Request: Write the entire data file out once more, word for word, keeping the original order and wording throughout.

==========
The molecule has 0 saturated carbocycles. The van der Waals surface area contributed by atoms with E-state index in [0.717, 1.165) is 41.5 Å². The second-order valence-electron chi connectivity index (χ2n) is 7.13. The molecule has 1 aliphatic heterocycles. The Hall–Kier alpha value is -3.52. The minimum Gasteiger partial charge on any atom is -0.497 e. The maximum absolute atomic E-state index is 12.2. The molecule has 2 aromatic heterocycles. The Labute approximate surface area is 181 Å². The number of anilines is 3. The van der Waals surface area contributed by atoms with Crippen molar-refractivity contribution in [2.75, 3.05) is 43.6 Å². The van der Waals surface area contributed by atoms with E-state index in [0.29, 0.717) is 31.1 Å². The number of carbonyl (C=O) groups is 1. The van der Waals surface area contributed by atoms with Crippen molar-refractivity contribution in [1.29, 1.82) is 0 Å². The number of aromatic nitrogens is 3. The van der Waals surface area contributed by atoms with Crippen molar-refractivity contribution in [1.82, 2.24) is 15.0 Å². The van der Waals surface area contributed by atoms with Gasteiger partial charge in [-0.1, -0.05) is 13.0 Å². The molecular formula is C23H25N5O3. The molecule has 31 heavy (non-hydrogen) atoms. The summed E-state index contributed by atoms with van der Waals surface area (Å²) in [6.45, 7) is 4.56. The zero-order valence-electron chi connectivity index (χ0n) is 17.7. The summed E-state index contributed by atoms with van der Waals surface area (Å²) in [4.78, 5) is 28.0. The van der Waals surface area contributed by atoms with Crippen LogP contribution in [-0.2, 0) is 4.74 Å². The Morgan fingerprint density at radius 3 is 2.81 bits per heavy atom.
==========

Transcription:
The molecule has 0 saturated carbocycles. The van der Waals surface area contributed by atoms with E-state index in [0.717, 1.165) is 41.5 Å². The second-order valence-electron chi connectivity index (χ2n) is 7.13. The molecule has 1 aliphatic heterocycles. The Hall–Kier alpha value is -3.52. The minimum Gasteiger partial charge on any atom is -0.497 e. The maximum absolute atomic E-state index is 12.2. The molecule has 2 aromatic heterocycles. The Labute approximate surface area is 181 Å². The number of anilines is 3. The van der Waals surface area contributed by atoms with Crippen molar-refractivity contribution in [2.75, 3.05) is 43.6 Å². The van der Waals surface area contributed by atoms with E-state index in [0.29, 0.717) is 31.1 Å². The number of carbonyl (C=O) groups is 1. The van der Waals surface area contributed by atoms with Crippen molar-refractivity contribution in [1.29, 1.82) is 0 Å². The number of aromatic nitrogens is 3. The van der Waals surface area contributed by atoms with Crippen molar-refractivity contribution in [1.82, 2.24) is 15.0 Å². The van der Waals surface area contributed by atoms with Gasteiger partial charge in [-0.1, -0.05) is 13.0 Å². The molecular formula is C23H25N5O3. The molecule has 31 heavy (non-hydrogen) atoms. The summed E-state index contributed by atoms with van der Waals surface area (Å²) in [6.45, 7) is 4.56. The zero-order valence-electron chi connectivity index (χ0n) is 17.7. The summed E-state index contributed by atoms with van der Waals surface area (Å²) in [4.78, 5) is 28.0. The van der Waals surface area contributed by atoms with Crippen LogP contribution in [-0.2, 0) is 4.74 Å². The Morgan fingerprint density at radius 3 is 2.81 bits per heavy atom.